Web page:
The Austrians and Hungarians and the Prussians did not want to buy him – Did Kapitein not know there are brown-skinned boys from Turkey in the secret brothels of all the largest towns?  They are often lovelier than girls and grow plump just as easily without the curse of child-bearing.  Did Kapitein not know that in some noble Russian families there are blondes with the slanting eyes and golden skin of Mongols fought half a thousand years before and driven back…. except the parts they left behind?  Mongols, it is said, are cheap and plentiful, Tartars too common to have value.

The Prussian knights could crush armies from the East, but even they let heathen playthings creep in through the cellar-doors and bedroom windows of monasteries and castles.  Even they brought human baggage home along with captured jewelled scimitars and damascenes and beaten metal bowls from the Holy Land.

It is not by God’s chance that every generation a great family finds a cuckoo in it’s nest: just as high-bred bitches sometimes whelp a pup of unexpected colour in a litter that is otherwise expected.

Here’s a thought, Kapitein … Popes are rumoured to take amusement from dark, polished skin.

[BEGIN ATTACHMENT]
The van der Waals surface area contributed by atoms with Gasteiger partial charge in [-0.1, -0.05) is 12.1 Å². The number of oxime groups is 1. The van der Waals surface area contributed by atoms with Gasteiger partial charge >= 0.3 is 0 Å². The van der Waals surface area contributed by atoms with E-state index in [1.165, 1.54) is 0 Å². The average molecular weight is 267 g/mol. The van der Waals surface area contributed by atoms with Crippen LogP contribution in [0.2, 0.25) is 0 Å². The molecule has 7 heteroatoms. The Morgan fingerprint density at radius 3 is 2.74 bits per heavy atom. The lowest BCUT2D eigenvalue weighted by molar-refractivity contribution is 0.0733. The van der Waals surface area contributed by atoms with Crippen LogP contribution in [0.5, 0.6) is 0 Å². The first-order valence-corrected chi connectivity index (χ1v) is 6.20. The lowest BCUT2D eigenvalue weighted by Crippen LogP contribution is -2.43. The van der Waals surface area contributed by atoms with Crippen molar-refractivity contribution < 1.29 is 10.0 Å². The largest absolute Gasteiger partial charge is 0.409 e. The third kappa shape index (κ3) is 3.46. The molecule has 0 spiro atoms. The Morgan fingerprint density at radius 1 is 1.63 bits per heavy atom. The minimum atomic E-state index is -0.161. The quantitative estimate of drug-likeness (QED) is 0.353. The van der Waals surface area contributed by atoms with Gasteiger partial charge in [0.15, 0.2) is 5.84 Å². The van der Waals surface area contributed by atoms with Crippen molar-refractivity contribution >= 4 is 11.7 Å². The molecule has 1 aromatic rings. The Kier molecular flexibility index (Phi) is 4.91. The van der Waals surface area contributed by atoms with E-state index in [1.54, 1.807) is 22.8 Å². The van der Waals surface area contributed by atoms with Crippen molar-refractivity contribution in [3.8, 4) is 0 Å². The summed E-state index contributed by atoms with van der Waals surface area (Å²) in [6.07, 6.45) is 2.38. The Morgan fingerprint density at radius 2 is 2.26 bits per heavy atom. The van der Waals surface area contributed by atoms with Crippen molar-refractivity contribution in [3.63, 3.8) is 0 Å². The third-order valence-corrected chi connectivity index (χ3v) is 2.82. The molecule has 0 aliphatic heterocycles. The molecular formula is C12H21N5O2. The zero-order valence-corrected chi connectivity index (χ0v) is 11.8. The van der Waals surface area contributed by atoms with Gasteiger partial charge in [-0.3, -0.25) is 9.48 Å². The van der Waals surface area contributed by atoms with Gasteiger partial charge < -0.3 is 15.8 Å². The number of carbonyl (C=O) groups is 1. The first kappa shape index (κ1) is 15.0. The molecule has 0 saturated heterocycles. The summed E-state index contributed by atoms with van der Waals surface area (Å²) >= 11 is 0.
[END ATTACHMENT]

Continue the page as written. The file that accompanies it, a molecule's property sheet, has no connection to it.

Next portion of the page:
Perhaps your ship could visit Italy?

Look there for the families whose palace walls show painted faces of long-dead, sooty boys  memorialised as angels and cherubim on princely bedroom ceilings because they once had done such fine devil’s backside service for their masters..  Sell to these families, if you can.

No.  No.  No, no, no, no…Kapitein was told.   The East presses in upon us all.  There is a smudge of darkness in noble families from Pyranees to Northern fjords…Why should they buy in more?  You will not sell your monkey for any big price, you will not get more than a tavern-nights spending money for something quickly put aside.

No, we do not want your savage … even though he be from the Indies, so you say.

Kapitein might try the English traders in the port though.  The English have Blackamoores amongst their servants, but perhaps this small brown creature could be a curiosity for them. Kapitein might ask their agents if they want to trade wool profits for a monkey-boy.

* * * * *

Most times, English ships come and go quickly, though there is an English ship that lingers in the port now.  It is waiting for a kemel, brought from the East and travelling slow, on foot, held up by autumn squalls, but here within the day they say.  This kemel has come through the countryside where peasants knelt to see it passing by, because its ancestors might once have seen the Christ in their home land.  The English think the kemel will prove their devotion to the Holy Land, though they must take it as a job lot with a wheeled cage of two jakhals.